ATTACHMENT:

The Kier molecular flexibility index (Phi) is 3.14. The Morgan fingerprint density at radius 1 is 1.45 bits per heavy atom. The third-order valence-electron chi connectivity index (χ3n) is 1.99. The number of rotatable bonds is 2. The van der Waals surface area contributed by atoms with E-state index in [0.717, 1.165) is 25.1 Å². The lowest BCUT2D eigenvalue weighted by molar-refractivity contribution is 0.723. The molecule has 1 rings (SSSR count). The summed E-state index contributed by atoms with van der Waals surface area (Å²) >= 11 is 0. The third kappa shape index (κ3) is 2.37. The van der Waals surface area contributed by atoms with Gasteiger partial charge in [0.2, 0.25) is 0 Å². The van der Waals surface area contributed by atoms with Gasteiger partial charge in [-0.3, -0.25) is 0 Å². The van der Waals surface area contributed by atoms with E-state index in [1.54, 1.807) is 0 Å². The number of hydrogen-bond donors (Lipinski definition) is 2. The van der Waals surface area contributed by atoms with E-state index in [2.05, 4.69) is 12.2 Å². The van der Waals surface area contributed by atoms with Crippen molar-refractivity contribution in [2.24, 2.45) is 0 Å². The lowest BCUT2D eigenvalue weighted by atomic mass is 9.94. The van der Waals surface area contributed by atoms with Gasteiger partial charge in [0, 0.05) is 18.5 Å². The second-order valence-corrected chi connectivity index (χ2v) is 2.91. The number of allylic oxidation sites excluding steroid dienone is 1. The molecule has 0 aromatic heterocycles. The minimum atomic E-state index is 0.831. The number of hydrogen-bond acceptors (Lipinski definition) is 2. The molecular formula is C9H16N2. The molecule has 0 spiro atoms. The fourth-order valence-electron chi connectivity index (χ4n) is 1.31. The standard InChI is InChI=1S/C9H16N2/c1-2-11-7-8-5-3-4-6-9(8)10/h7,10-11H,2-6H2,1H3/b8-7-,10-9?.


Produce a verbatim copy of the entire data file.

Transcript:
The Kier molecular flexibility index (Phi) is 3.14. The Morgan fingerprint density at radius 1 is 1.45 bits per heavy atom. The third-order valence-electron chi connectivity index (χ3n) is 1.99. The number of rotatable bonds is 2. The van der Waals surface area contributed by atoms with E-state index in [0.717, 1.165) is 25.1 Å². The lowest BCUT2D eigenvalue weighted by molar-refractivity contribution is 0.723. The molecule has 1 rings (SSSR count). The summed E-state index contributed by atoms with van der Waals surface area (Å²) >= 11 is 0. The third kappa shape index (κ3) is 2.37. The van der Waals surface area contributed by atoms with Gasteiger partial charge in [0.2, 0.25) is 0 Å². The van der Waals surface area contributed by atoms with Gasteiger partial charge in [-0.3, -0.25) is 0 Å². The van der Waals surface area contributed by atoms with E-state index in [1.54, 1.807) is 0 Å². The number of hydrogen-bond donors (Lipinski definition) is 2. The van der Waals surface area contributed by atoms with E-state index in [2.05, 4.69) is 12.2 Å². The van der Waals surface area contributed by atoms with Crippen molar-refractivity contribution in [2.24, 2.45) is 0 Å². The lowest BCUT2D eigenvalue weighted by atomic mass is 9.94. The van der Waals surface area contributed by atoms with Gasteiger partial charge in [0, 0.05) is 18.5 Å². The second-order valence-corrected chi connectivity index (χ2v) is 2.91. The number of allylic oxidation sites excluding steroid dienone is 1. The molecule has 0 aromatic heterocycles. The minimum atomic E-state index is 0.831. The number of hydrogen-bond acceptors (Lipinski definition) is 2. The molecular formula is C9H16N2. The molecule has 0 spiro atoms. The fourth-order valence-electron chi connectivity index (χ4n) is 1.31. The standard InChI is InChI=1S/C9H16N2/c1-2-11-7-8-5-3-4-6-9(8)10/h7,10-11H,2-6H2,1H3/b8-7-,10-9?.